Behind the Curtain
of the Opioid Epidemic:
The Companies That Profit
For a mother of a person struggling with opioid addiction, there’s only one motivation: Saving her child’s life.
For a number of pharmaceutical companies, there's an entirely different motivation: Raking in billions in profits from drugs that are more in demand because of the opioid epidemic.
To a family, this motivation is unconscionable but the evidence is there. Pharmaceutical companies see the potential for money to be made by manufacturing and marketing drugs that are needed because of widespread addiction to prescription or illicit opioids.
Let’s look at Suboxone, for example.
Suboxone is a combination of two drugs: buprenorphine and naloxone. Buprenorphine is an opioid painkiller much stronger than heroin. Naloxone is an antidote to opioids that is supposed to prevent a patient from trying to abuse Suboxone to get high. This formula (that is itself addictive) is used as treatment for opioid addiction. It does not cure anything. It maintains a patient on an addictive drug with the idea that he (or she) will not incur withdrawal sickness and will be able to stabilize his life.
It’s only been in the past decade that this drug has become popular as a solution for opioid addiction. Government agencies are united in their endorsement for this use of Suboxone as a treatment drug for opioid addiction. But continuing the use of Suboxone does not result in full recovery and sobriety. It only maintains a person on an addictive drug.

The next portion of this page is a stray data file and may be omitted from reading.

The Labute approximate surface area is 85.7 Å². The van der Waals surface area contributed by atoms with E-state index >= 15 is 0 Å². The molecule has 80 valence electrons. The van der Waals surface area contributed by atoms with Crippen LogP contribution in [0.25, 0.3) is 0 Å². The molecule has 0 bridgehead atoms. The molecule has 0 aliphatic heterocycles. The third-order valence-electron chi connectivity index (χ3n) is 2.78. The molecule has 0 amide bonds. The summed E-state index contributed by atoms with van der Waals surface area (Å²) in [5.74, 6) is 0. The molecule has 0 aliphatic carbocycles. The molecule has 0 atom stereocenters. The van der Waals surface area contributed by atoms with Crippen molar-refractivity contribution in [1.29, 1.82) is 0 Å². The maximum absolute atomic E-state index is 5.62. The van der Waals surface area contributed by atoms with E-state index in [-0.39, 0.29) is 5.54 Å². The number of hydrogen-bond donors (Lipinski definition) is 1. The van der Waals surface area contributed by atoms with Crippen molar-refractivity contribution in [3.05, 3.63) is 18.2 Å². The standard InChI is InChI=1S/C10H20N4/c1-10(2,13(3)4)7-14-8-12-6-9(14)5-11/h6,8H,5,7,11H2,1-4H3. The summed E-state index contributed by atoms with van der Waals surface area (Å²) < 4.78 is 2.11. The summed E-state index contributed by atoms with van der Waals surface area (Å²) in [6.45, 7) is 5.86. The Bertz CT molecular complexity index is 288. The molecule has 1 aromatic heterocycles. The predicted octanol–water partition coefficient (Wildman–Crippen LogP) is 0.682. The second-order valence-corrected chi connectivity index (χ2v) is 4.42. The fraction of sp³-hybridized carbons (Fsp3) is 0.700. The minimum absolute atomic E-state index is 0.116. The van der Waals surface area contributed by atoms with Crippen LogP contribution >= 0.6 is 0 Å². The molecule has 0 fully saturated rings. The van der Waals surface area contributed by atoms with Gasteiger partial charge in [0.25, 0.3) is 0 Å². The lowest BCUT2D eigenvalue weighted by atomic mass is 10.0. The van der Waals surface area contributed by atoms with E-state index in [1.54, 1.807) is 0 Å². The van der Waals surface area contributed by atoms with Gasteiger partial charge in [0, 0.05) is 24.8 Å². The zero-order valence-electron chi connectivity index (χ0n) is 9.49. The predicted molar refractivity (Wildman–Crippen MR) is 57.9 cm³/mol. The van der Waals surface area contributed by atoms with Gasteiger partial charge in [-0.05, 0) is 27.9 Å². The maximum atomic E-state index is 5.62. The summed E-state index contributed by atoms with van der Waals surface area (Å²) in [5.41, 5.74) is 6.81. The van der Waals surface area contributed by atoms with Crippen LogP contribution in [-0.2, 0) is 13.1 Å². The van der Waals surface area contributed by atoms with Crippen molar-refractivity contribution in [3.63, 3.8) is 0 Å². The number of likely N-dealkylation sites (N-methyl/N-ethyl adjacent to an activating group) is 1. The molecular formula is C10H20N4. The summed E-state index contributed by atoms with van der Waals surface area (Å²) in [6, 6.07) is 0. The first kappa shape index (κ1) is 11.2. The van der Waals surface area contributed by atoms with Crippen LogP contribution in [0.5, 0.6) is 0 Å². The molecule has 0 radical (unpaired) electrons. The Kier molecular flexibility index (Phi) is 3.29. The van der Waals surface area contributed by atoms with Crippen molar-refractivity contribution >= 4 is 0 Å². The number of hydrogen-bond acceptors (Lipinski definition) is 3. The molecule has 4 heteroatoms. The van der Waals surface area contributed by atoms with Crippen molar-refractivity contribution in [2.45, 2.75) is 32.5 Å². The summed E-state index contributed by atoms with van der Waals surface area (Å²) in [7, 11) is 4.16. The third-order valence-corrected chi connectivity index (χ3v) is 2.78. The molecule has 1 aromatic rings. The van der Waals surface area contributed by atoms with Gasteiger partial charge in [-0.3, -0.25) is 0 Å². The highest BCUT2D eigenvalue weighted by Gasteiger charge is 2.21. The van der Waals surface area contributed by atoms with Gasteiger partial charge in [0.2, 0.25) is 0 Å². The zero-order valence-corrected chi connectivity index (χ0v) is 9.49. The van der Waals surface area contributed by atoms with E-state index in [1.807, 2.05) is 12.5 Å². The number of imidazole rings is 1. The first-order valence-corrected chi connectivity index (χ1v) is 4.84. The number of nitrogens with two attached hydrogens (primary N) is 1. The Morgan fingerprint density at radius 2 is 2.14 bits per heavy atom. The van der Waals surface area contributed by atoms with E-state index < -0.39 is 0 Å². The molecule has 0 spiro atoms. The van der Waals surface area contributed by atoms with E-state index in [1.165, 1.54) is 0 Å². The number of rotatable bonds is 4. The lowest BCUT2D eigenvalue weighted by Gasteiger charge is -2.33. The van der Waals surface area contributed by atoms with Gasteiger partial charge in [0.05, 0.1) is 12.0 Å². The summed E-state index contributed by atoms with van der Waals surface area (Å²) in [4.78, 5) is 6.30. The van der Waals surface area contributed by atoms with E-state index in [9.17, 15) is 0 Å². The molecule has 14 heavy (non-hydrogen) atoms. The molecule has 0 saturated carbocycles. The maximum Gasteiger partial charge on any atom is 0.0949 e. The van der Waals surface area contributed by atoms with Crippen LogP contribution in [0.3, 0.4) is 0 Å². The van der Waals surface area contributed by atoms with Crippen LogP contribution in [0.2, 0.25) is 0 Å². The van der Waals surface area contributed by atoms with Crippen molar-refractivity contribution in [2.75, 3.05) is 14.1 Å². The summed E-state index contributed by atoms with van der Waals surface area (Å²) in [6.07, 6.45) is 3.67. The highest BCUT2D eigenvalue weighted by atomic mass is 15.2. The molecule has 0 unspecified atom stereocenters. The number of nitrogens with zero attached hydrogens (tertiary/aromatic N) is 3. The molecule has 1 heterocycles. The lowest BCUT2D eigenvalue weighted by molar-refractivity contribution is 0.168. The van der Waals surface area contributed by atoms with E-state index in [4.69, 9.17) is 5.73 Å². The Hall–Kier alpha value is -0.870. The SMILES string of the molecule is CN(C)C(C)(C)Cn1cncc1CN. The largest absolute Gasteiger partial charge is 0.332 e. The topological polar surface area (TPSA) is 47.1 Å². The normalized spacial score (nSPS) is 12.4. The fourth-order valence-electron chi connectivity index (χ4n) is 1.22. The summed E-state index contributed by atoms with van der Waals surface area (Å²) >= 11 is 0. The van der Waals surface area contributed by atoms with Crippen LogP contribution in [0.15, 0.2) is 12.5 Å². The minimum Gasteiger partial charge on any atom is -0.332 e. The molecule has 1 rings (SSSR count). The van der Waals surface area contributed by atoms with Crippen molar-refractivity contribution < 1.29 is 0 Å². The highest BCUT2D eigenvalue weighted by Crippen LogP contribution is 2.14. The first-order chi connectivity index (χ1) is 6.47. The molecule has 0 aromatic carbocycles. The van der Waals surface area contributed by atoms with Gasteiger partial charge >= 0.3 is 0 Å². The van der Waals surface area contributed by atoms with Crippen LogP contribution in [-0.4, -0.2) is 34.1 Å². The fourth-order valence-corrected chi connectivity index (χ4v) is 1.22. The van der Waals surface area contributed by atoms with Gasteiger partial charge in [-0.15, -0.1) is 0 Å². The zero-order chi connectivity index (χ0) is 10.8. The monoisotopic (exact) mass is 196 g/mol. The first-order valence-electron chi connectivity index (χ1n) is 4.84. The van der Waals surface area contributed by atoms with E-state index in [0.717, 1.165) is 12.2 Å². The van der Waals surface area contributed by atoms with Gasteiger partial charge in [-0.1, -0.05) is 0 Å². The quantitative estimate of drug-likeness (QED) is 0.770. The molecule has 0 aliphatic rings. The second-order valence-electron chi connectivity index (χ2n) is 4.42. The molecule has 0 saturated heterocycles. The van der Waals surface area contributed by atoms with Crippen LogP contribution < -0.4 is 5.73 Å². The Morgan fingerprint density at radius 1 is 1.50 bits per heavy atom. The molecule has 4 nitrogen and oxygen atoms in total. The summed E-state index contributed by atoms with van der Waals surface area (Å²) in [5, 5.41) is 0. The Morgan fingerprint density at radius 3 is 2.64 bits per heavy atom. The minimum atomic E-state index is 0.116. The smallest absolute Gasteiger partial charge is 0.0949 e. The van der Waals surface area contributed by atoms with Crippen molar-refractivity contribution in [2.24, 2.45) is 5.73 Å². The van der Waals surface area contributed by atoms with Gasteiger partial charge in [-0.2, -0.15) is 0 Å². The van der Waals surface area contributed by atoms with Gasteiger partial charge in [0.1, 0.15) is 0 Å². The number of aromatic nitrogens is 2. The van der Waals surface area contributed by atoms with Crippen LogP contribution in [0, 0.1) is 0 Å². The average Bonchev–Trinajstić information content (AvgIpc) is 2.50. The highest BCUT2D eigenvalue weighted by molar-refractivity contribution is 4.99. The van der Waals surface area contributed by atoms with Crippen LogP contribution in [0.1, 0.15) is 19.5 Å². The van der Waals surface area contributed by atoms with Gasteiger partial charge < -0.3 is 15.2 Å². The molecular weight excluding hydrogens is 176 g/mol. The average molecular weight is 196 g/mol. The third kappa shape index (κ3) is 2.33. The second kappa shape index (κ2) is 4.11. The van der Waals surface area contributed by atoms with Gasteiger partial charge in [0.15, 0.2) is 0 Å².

Tens of Thousands of Doctors Offer Suboxone—and Maybe Not Much Else
The doctors prescribing Suboxone to those who have been addicted to opioids are not specialists in addiction recovery. The only requirements to offer this drug are completion of an eight-hour online course of study and then application to the Drug Enforcement Administration for permission to start accepting patients for treatment.
Some of these practitioners use Suboxone as a bridge to real recovery by offering counseling services to each person and ensuring that patients taper off the drug as soon as possible.
Other practitioners openly state their intention to keep patients on this drug “indefinitely.” In fact, many medical practitioners who prescribe this drug to patients have no qualifications to help a person straighten out his life so he can enjoy a sober life.
In the U.S., there are tens of thousands of practitioners who have met the qualifications and are handing out this drug to their patients every day. Many operate on a cash-only basis. Each new patient is processed for a fee ranging from $200 to $600 and followup visits (that might be weekly or as far apart as every other month) range from $90 to $180.
The Pain News Network calls buprenorphine a “coming economic bonanza” with the potential to add a half-million dollars a year to a doctor’s practice.
The Pharmaceutical Company Profiting from Suboxone
Who’s profiting from all this Suboxone? UK pharmaceutical company Reckitt Benckiser. Far from being a public-spirited corporation interested in the well-being of patients, Reckitt Benckiser was sued by thirty-five states for profiteering from the sale of Suboxone at artificially high prices.